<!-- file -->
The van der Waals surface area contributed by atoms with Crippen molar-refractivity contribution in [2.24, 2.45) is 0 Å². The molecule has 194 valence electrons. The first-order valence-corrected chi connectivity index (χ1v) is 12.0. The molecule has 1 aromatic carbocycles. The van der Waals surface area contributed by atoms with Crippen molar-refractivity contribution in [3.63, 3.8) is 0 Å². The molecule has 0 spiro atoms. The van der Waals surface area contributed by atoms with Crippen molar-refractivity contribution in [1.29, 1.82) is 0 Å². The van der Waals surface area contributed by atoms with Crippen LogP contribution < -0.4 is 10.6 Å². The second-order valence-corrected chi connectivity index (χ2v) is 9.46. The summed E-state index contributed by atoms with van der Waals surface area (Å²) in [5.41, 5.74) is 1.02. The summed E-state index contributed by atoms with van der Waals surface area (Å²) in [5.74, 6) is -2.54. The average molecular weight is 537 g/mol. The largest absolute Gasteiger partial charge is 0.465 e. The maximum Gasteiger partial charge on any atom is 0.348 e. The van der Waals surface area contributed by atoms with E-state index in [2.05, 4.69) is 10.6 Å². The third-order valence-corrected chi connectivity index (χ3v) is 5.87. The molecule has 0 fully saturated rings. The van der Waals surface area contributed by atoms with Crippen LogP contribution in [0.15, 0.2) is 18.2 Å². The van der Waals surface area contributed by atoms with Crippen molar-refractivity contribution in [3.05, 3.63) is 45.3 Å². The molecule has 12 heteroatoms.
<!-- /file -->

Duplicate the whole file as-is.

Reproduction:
The van der Waals surface area contributed by atoms with Crippen molar-refractivity contribution in [2.24, 2.45) is 0 Å². The molecule has 194 valence electrons. The first-order valence-corrected chi connectivity index (χ1v) is 12.0. The molecule has 1 aromatic carbocycles. The van der Waals surface area contributed by atoms with Crippen molar-refractivity contribution in [3.63, 3.8) is 0 Å². The molecule has 0 spiro atoms. The van der Waals surface area contributed by atoms with Crippen molar-refractivity contribution in [1.29, 1.82) is 0 Å². The van der Waals surface area contributed by atoms with Crippen LogP contribution < -0.4 is 10.6 Å². The second-order valence-corrected chi connectivity index (χ2v) is 9.46. The summed E-state index contributed by atoms with van der Waals surface area (Å²) in [5.41, 5.74) is 1.02. The summed E-state index contributed by atoms with van der Waals surface area (Å²) in [5.74, 6) is -2.54. The average molecular weight is 537 g/mol. The largest absolute Gasteiger partial charge is 0.465 e. The maximum Gasteiger partial charge on any atom is 0.348 e. The van der Waals surface area contributed by atoms with E-state index in [2.05, 4.69) is 10.6 Å². The third-order valence-corrected chi connectivity index (χ3v) is 5.87. The molecule has 0 fully saturated rings. The van der Waals surface area contributed by atoms with Crippen LogP contribution in [0.15, 0.2) is 18.2 Å². The van der Waals surface area contributed by atoms with Crippen molar-refractivity contribution in [3.05, 3.63) is 45.3 Å². The molecule has 12 heteroatoms.